Apple Tree

Last night’s Choral Evensong began with one of my favourites; a piece which gets sung quite a lot at this time of year and which is high on the list of Music Which Makes Me Cry. It was Elizabeth Poston’s carol Jesus Christ the Apple Tree. It is the weirdest thing. Most of the time I’ve no idea what the words mean and the music is strange and beguiling too. The central metaphor is that Jesus Christ is, well, an apple tree.

In the days when I thought I had to understand everything, it would have infuriated me to hear this kind of thing in church. Now I love it. In the space of a few bars of music and a few verses of text I find my own sense of self rebounding and reacting to images which are just over the horizon of what I really understand.

It affected me so much last night that I came home and looked up Elizabeth Poston. (Well, I typed her name into Google, if that counts as looking someone up). It seems that she was something of a mistress of the strange.

There is some information about her on this page, which also contains a fantastic picture. It seems that in wartime, she was a secret agent within the BBC, “using gramophone records to send coded messages to allies in Europe.”

That seems to me to be the most perfect way to understand her strange carol. The words are not by her, of course, they are from the New World. But it is not at all difficult to think of them being a coded message to allies overseas. Easy to see why they appealed to her enough to set them to music.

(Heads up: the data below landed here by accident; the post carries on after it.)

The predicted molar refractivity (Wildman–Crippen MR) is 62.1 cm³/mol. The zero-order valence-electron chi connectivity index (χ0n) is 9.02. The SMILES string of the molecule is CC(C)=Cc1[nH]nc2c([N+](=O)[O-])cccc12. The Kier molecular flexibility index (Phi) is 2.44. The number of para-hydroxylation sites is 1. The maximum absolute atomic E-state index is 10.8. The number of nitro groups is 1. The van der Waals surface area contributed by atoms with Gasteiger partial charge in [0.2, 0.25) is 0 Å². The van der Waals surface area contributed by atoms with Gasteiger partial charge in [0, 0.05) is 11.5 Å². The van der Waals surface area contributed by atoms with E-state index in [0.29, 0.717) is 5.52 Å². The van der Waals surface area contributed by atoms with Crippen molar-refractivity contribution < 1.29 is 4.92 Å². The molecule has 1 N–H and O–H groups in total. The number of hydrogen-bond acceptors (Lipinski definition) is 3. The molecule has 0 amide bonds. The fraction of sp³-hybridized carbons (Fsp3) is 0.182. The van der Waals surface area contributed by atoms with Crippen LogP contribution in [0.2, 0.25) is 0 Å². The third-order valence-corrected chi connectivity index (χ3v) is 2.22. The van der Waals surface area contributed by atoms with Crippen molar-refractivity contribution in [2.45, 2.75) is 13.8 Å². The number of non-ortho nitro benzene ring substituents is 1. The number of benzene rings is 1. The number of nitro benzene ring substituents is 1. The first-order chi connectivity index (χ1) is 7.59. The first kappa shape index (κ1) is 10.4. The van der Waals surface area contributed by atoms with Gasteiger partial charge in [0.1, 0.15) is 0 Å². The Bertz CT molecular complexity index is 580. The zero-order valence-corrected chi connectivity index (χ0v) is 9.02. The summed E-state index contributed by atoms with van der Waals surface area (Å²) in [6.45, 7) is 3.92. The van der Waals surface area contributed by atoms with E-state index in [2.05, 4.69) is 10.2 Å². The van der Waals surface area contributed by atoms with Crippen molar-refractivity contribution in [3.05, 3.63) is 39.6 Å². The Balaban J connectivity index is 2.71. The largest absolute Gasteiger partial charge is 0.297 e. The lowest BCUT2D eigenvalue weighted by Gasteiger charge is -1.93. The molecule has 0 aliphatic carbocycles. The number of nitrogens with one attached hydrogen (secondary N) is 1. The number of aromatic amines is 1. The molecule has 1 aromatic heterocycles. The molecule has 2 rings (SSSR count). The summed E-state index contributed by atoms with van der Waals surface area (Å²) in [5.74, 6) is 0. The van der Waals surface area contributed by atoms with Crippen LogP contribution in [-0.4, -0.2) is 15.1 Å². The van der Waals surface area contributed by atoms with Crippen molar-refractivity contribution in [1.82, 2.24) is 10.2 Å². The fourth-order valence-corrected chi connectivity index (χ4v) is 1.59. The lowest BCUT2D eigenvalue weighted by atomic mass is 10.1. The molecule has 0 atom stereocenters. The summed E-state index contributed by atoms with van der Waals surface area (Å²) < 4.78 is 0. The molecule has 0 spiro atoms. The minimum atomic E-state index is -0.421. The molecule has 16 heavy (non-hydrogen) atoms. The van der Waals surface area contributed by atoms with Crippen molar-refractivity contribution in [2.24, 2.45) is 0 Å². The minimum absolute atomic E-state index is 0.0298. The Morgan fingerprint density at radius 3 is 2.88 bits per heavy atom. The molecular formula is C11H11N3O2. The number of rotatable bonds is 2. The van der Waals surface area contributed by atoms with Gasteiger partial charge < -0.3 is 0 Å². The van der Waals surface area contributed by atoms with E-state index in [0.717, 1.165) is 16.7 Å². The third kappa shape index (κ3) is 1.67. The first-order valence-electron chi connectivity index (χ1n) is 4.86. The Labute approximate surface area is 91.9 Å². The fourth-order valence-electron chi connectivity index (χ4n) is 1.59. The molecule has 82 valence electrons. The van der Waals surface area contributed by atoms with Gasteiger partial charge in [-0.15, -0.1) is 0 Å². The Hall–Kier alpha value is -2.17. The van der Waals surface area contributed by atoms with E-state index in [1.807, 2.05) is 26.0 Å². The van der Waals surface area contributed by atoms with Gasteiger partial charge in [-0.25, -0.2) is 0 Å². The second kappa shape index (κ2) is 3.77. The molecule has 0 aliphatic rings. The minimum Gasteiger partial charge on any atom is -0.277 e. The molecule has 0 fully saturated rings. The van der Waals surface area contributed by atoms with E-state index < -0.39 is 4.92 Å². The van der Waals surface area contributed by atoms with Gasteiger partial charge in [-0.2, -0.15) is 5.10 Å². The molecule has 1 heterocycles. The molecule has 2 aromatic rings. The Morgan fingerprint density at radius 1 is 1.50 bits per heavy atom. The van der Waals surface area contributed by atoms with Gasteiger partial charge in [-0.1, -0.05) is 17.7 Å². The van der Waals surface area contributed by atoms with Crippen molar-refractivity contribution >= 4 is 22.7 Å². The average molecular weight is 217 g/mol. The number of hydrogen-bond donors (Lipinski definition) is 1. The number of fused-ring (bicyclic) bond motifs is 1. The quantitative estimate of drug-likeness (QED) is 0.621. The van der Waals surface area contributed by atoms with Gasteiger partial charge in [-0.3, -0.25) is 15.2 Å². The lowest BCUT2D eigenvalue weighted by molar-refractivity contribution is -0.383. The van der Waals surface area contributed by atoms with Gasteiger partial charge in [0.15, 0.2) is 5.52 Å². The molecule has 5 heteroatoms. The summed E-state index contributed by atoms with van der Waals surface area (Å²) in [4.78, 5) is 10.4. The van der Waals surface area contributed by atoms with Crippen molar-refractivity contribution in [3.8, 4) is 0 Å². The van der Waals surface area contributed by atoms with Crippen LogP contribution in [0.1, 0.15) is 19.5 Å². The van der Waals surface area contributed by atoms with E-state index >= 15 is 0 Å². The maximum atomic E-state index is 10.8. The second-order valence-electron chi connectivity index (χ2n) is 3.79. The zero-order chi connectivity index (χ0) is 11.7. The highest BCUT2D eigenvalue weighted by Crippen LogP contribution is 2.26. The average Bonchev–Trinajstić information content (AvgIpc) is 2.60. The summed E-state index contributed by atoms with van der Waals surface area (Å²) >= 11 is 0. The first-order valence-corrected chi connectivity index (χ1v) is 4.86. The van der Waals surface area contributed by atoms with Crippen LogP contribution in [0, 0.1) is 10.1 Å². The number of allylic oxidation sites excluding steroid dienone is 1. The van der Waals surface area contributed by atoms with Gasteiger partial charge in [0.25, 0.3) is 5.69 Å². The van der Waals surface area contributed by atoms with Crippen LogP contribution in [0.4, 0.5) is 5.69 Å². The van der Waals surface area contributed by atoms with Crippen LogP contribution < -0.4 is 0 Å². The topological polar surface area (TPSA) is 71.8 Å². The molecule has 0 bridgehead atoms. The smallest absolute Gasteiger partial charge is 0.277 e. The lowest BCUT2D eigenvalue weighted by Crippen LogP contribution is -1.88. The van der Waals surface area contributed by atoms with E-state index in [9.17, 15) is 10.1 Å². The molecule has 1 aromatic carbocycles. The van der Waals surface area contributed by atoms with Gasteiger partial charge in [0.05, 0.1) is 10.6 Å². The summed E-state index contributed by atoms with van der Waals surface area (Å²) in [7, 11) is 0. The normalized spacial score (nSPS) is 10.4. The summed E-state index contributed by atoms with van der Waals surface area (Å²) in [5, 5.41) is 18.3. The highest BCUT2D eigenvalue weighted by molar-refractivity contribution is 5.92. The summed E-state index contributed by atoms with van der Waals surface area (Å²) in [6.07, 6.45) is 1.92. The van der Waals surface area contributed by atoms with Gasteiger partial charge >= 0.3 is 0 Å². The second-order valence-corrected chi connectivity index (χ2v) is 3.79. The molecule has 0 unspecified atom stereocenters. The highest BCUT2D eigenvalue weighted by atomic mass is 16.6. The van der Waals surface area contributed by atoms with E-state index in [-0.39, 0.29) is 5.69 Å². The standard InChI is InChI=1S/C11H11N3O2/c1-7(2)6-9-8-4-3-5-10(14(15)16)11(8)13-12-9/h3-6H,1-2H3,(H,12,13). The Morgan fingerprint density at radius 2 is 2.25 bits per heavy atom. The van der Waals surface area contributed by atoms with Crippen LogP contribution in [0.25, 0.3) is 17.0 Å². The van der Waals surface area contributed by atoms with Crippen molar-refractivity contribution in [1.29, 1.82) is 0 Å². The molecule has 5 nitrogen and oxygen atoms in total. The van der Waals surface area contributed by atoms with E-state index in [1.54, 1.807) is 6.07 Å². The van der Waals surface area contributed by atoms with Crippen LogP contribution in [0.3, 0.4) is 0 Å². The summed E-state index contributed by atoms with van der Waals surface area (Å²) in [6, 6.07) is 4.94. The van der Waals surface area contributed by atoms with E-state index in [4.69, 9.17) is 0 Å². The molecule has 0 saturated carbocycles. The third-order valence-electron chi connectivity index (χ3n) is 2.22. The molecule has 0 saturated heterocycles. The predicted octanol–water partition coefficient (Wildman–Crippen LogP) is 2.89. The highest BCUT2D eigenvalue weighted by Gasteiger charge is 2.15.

This fruit doth make my soul to thrive, it keeps my dying faith alive:
Which makes my soul in haste to be with Jesus Christ the apple tree.

There is a nice youtube video of the choir of Kings College Cambridge singing it in about 1993 here.


  1. Elizabeth says

    I, too, love this carol. It reminds me of one of my favorite images from H.D.’s Trilogy. I’m thrilled to make the connection between Elizabeth Poston’s war work and H.D’s war poem.

    ‘We are part of it;
    we admit the transubstantiation,

    not God merely in bread
    but God in the other-half of the tree

    that looked dead –
    did I bow my head?

    did I weep? my eyes saw,
    it was not a dream

    yet it was vision,
    it was a sign,

    it was the Angel which redeemed me,
    it was the Holy Ghost –

    a half-burnt-out apple-tree

    this is the flowering of the rood,
    this is the flowering of the wood

    where Annael, we pause to give
    thanks that we rise again from death and live.’ (Trilogy, Tribute to the Angels, 23)

  2. Thanks Elizabeth. I’d forgotten that bit of H.D. – its wonderful.

    Has any of her poetry been set to music that you know of?

  3. I take the poem to be related to the idea of Christ as the New Adam. Whereas in Genesis 2, Gold told Adam that ‘of the tree of the knowledge of good and evil, thou shalt not eat of it: for in the day that thou eatest thereof thou shalt surely die’, Jesus as both man and God embodies both the new Adam and the tree of the knowledge of good and evil. Under the old dispensation eating of the tree meant death; but with the new creation (which gets underway with the conception of Mary – today) Christ is the life-giving Apple Tree, by the eating of which our souls thrive. Something like that, anyway…